WATCH: How Kai battled the odds to reach his 2nd birthday
WHEN Kai Mook turns two this Friday, his birthday party will be a celebration of his survival in the face of tremendous adversity.
When Kai was in utero, his parents, Rockhampton residents Lavina and Richard, discovered there was something wrong with his heart.
After he was born, the doctors confirmed he suffered from a rare heart condition called truncus arteriosus, where a single blood vessel comes out of the right and left ventricles instead of the normal two vessels.
"When he was 13 days old, he got really sick and we nearly lost him," Kai's mother Lavina said.
She said he had too much oxygenated blood going to his lungs so they conducted life-saving surgery in Brisbane to put a stent and valve in.
Kai went under the knife again at seven months old to do a full correction on his heart to put in a bigger valve that will hopefully last until he's in double figures, Lavina said.
"He had a couple of holes (in his heart). He had a leaking one, they fixed all that - it was a 13-hour surgery. We're very happy with how it all went.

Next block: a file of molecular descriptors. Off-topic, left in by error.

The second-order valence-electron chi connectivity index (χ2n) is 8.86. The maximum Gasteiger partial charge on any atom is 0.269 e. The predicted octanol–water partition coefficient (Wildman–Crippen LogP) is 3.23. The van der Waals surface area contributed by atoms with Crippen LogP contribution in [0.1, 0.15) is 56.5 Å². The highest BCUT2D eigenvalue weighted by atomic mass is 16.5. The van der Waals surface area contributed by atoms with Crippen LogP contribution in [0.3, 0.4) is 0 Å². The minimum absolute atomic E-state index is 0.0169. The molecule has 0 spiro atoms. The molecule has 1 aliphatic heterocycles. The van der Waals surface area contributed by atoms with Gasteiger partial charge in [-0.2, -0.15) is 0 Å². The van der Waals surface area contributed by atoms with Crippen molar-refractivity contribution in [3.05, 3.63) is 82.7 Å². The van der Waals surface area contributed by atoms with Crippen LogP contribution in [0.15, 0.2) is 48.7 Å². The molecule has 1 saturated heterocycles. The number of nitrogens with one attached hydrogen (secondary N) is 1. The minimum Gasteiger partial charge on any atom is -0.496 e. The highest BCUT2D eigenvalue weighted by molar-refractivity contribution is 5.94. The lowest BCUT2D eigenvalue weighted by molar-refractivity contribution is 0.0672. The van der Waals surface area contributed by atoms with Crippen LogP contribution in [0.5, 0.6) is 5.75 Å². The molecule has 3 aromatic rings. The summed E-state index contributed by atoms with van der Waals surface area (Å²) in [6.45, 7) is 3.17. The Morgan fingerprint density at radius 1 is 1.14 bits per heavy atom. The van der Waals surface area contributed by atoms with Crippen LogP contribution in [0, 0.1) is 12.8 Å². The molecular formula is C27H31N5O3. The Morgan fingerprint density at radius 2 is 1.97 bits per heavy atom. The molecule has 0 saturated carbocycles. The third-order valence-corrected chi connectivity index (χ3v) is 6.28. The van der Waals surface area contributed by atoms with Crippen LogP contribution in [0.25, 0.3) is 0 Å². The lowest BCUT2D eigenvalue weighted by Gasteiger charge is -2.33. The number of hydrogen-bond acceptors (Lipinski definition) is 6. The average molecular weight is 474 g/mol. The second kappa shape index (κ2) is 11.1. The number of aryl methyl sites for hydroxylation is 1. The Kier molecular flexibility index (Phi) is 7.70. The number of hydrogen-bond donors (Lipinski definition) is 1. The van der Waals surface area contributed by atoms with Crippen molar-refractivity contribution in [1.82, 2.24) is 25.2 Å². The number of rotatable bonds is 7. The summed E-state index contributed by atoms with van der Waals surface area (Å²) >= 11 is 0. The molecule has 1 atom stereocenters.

"We should have been home by the time he was eight months old but other complications kept us down there for 11 months."
Kai's father Richard, 38, said Kai suffered from unexpected complications after the surgery.
"His three layers of skin started separating and they didn't know what to do about it," he said.
"His skin looked like he had been put into a fire, there's a lot of scarring from it and he lost all his hair and fingernails."
The doctors eventually narrowed it down to an extremely rare reaction to the blood thinner they used for the surgery.
Being down in Brisbane without an income was a heavy financial burden for the family, with Centrelink unable to provide financial assistance for the first four months of their ordeal.
The Mook family is extremely grateful for the invaluable support they have received from their families and the accommodation provided by HeartKids.
Not to mention the expert care from the medical professionals co-ordinated by the Primary Health Network, and the fundraising efforts of the community.